Dr. Bissig is instructor at the YT and Alice Chen Pediatrics Genetics and Genomics Center. Dr. Bissig received his MD and PhD from the University of Bern School of Medicine & Natural Science, Bern, Switzerland. He completed residency in internal medicine at the University Hospital Bern before moving to the Salk Institute for Biological Studies, La Jolla, California. During his postdoctoral training at The Salk he developed a novel human liver chimeric mouse model and demonstrated the utility of humanized mice for several applications. After establishing his independent research lab at Baylor College of Medicine, Houston, Texas, he showed that humanized mice could be used to model inborn errors of metabolism. His laboratory developed the first xenograft model for metabolic liver disease and introduced the next generation of human liver chimeric mice (PIRF mouse), which is particularly useful for prediction of human drug metabolism. More recently, he introduced a novel therapeutic concept called metabolic pathway reprogramming using CRISPR/Cas9 somatic gene editing and developed new methods to generate liver specific knockout models using CRISPR/Cas9 genome engineering. In 2019 he moved to Duke University because of it’s strong translational focus and is further developing new therapeutic approaches for inborn errors of metabolism. Dr. Bissig has an excellent track record of interdisciplinary collaborations also with the pharmaceutical industry. He holds a patent portfolio and is founder of a local startup company.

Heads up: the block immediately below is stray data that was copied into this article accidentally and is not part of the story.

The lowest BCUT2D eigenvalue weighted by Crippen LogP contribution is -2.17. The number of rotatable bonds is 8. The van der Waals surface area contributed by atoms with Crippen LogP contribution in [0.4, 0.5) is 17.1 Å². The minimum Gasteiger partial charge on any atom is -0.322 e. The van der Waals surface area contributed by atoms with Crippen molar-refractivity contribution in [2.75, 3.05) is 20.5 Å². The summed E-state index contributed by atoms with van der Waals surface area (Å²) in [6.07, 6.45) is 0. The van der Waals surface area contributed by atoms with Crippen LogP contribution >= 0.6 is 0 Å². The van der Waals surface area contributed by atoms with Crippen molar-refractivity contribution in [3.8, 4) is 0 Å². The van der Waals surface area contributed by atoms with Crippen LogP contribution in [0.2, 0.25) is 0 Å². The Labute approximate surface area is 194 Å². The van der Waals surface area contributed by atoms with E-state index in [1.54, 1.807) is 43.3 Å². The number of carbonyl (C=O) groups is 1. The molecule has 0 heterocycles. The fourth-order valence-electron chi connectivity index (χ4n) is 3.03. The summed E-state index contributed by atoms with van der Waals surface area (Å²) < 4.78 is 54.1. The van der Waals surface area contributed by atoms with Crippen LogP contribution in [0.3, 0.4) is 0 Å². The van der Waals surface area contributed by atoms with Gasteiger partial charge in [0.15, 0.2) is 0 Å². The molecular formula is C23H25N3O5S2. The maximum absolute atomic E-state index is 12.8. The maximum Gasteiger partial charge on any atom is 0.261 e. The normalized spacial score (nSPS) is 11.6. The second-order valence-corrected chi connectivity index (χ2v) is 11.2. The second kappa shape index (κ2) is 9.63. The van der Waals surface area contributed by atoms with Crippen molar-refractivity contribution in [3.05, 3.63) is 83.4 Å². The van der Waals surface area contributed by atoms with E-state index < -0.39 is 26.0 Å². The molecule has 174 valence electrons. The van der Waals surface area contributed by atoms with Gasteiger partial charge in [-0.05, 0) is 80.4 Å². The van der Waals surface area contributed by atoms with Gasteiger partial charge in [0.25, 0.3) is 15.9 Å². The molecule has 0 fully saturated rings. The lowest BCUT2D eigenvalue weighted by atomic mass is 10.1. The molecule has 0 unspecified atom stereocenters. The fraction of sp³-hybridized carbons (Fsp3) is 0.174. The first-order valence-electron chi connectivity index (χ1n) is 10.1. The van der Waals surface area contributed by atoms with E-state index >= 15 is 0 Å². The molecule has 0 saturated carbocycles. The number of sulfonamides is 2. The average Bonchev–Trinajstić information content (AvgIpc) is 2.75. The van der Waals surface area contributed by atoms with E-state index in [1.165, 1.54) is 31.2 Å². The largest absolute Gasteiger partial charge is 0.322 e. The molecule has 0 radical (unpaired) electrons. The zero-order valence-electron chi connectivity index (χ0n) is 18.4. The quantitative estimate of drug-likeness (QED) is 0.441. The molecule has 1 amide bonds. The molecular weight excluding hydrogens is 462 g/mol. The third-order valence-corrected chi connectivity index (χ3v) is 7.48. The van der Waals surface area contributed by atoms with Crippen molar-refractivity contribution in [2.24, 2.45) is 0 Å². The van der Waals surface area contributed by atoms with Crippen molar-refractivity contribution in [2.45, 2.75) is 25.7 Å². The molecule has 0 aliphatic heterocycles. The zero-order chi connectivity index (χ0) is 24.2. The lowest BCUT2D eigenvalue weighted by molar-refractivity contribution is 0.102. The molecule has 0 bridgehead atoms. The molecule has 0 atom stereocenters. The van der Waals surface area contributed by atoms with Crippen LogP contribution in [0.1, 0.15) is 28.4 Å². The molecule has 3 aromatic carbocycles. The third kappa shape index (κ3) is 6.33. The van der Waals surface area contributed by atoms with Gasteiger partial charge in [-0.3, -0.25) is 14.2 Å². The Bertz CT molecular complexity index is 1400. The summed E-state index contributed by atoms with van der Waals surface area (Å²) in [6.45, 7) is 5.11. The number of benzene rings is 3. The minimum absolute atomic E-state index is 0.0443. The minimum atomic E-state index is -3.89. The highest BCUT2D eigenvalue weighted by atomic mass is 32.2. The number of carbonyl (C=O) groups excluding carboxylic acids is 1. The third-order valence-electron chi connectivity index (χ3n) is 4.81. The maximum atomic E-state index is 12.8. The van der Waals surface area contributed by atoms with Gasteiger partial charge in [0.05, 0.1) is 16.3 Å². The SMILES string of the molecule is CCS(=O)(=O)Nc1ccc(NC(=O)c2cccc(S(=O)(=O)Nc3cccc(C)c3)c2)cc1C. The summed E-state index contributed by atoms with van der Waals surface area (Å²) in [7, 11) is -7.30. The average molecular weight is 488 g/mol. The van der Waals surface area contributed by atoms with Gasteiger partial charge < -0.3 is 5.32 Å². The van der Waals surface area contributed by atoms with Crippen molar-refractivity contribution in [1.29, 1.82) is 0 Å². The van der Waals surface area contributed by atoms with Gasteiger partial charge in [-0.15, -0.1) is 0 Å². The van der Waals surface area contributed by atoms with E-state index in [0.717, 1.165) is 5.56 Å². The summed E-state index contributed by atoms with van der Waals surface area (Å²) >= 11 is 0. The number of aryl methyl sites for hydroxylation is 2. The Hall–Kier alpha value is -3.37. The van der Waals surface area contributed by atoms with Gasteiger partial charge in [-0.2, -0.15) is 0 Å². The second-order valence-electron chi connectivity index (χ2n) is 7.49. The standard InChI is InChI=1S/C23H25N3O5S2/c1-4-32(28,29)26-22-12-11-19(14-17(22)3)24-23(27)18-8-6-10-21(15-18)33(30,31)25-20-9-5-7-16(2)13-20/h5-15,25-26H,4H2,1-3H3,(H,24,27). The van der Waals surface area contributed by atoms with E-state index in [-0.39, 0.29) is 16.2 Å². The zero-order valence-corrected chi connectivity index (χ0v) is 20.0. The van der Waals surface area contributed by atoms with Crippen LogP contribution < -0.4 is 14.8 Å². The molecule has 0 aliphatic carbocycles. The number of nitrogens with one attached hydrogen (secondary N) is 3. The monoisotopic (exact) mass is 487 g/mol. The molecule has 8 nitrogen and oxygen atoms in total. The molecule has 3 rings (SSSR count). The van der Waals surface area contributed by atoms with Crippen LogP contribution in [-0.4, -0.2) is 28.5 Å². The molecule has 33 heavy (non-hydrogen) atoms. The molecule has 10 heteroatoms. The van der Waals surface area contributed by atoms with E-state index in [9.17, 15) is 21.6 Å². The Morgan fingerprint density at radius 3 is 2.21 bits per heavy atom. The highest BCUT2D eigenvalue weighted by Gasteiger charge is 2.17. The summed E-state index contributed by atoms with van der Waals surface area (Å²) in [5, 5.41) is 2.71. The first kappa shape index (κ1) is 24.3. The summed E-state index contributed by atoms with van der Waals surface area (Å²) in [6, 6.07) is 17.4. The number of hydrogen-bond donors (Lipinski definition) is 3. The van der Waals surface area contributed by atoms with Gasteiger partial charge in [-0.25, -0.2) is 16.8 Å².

Areeg El-Gharbawy

Areeg El-Gharbawy, MD, MBBCh, MS